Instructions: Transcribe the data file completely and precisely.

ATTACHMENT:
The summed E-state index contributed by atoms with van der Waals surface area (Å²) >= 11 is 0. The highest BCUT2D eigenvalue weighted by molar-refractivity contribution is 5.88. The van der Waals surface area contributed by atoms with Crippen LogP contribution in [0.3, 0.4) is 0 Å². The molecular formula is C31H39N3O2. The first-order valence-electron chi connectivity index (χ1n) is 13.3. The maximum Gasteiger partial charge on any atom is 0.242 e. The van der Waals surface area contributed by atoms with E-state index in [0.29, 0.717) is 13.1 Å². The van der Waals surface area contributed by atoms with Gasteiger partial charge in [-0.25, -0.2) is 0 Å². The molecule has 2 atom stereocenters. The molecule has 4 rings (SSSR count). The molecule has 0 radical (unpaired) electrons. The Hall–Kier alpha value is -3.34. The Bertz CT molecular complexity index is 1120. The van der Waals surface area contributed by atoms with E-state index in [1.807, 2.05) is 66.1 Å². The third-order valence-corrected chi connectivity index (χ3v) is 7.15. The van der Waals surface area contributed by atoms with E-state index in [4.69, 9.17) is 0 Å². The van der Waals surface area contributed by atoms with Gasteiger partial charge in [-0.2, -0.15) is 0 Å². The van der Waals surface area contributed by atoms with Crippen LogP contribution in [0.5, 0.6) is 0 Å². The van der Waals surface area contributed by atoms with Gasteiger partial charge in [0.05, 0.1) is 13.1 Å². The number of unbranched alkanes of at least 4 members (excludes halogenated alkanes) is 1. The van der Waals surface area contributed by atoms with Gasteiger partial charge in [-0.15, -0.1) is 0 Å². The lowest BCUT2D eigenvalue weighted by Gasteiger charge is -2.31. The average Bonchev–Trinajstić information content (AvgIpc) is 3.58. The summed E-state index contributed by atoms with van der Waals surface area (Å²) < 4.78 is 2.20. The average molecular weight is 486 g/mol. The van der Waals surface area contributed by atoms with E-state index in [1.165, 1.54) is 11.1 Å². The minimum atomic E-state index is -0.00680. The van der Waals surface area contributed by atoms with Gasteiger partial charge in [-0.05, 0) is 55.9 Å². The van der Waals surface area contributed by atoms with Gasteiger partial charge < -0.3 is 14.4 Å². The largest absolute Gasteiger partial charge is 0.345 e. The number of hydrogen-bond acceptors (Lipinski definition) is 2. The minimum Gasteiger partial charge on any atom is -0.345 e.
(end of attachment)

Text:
The summed E-state index contributed by atoms with van der Waals surface area (Å²) >= 11 is 0. The highest BCUT2D eigenvalue weighted by molar-refractivity contribution is 5.88. The van der Waals surface area contributed by atoms with Crippen LogP contribution in [0.3, 0.4) is 0 Å². The molecular formula is C31H39N3O2. The first-order valence-electron chi connectivity index (χ1n) is 13.3. The maximum Gasteiger partial charge on any atom is 0.242 e. The van der Waals surface area contributed by atoms with E-state index in [0.29, 0.717) is 13.1 Å². The van der Waals surface area contributed by atoms with Gasteiger partial charge in [-0.25, -0.2) is 0 Å². The molecule has 2 atom stereocenters. The molecule has 4 rings (SSSR count). The molecule has 0 radical (unpaired) electrons. The Hall–Kier alpha value is -3.34. The Bertz CT molecular complexity index is 1120. The van der Waals surface area contributed by atoms with E-state index in [1.807, 2.05) is 66.1 Å². The third-order valence-corrected chi connectivity index (χ3v) is 7.15. The van der Waals surface area contributed by atoms with E-state index in [4.69, 9.17) is 0 Å². The van der Waals surface area contributed by atoms with Gasteiger partial charge in [-0.2, -0.15) is 0 Å². The van der Waals surface area contributed by atoms with Crippen LogP contribution in [0.5, 0.6) is 0 Å². The van der Waals surface area contributed by atoms with Gasteiger partial charge in [0.05, 0.1) is 13.1 Å². The number of unbranched alkanes of at least 4 members (excludes halogenated alkanes) is 1. The van der Waals surface area contributed by atoms with Gasteiger partial charge in [-0.15, -0.1) is 0 Å². The lowest BCUT2D eigenvalue weighted by Gasteiger charge is -2.31. The average Bonchev–Trinajstić information content (AvgIpc) is 3.58. The summed E-state index contributed by atoms with van der Waals surface area (Å²) < 4.78 is 2.20. The average molecular weight is 486 g/mol. The van der Waals surface area contributed by atoms with E-state index in [1.165, 1.54) is 11.1 Å². The minimum atomic E-state index is -0.00680. The van der Waals surface area contributed by atoms with Gasteiger partial charge in [-0.05, 0) is 55.9 Å². The van der Waals surface area contributed by atoms with Gasteiger partial charge < -0.3 is 14.4 Å². The largest absolute Gasteiger partial charge is 0.345 e. The number of hydrogen-bond acceptors (Lipinski definition) is 2. The minimum Gasteiger partial charge on any atom is -0.345 e.